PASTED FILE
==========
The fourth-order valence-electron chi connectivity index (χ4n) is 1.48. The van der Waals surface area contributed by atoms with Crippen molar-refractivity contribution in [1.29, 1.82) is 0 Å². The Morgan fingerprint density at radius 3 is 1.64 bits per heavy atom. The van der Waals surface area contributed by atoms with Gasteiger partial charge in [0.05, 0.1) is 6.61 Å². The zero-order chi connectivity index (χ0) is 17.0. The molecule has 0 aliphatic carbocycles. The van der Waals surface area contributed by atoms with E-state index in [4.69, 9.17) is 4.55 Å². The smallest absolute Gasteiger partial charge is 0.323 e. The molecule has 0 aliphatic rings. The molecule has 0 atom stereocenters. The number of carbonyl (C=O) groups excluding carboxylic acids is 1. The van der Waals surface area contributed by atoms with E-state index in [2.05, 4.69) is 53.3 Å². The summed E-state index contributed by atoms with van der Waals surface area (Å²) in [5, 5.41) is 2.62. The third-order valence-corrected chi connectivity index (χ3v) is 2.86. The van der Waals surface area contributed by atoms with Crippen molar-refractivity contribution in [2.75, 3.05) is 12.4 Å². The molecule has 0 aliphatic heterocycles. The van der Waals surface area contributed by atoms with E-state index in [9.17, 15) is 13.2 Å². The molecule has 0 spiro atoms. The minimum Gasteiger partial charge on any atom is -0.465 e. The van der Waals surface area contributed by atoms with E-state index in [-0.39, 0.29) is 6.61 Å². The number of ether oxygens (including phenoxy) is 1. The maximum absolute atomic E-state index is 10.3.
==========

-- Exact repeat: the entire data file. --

The fourth-order valence-electron chi connectivity index (χ4n) is 1.48. The van der Waals surface area contributed by atoms with Crippen molar-refractivity contribution in [1.29, 1.82) is 0 Å². The Morgan fingerprint density at radius 3 is 1.64 bits per heavy atom. The van der Waals surface area contributed by atoms with Gasteiger partial charge in [0.05, 0.1) is 6.61 Å². The zero-order chi connectivity index (χ0) is 17.0. The molecule has 0 aliphatic carbocycles. The van der Waals surface area contributed by atoms with E-state index in [4.69, 9.17) is 4.55 Å². The smallest absolute Gasteiger partial charge is 0.323 e. The molecule has 0 aliphatic rings. The molecule has 0 atom stereocenters. The number of carbonyl (C=O) groups excluding carboxylic acids is 1. The van der Waals surface area contributed by atoms with E-state index in [2.05, 4.69) is 53.3 Å². The summed E-state index contributed by atoms with van der Waals surface area (Å²) in [5, 5.41) is 2.62. The third-order valence-corrected chi connectivity index (χ3v) is 2.86. The van der Waals surface area contributed by atoms with Crippen molar-refractivity contribution in [2.75, 3.05) is 12.4 Å². The molecule has 0 aliphatic heterocycles. The van der Waals surface area contributed by atoms with E-state index in [9.17, 15) is 13.2 Å². The molecule has 0 spiro atoms. The minimum Gasteiger partial charge on any atom is -0.465 e. The van der Waals surface area contributed by atoms with E-state index in [-0.39, 0.29) is 6.61 Å². The number of ether oxygens (including phenoxy) is 1. The maximum absolute atomic E-state index is 10.3.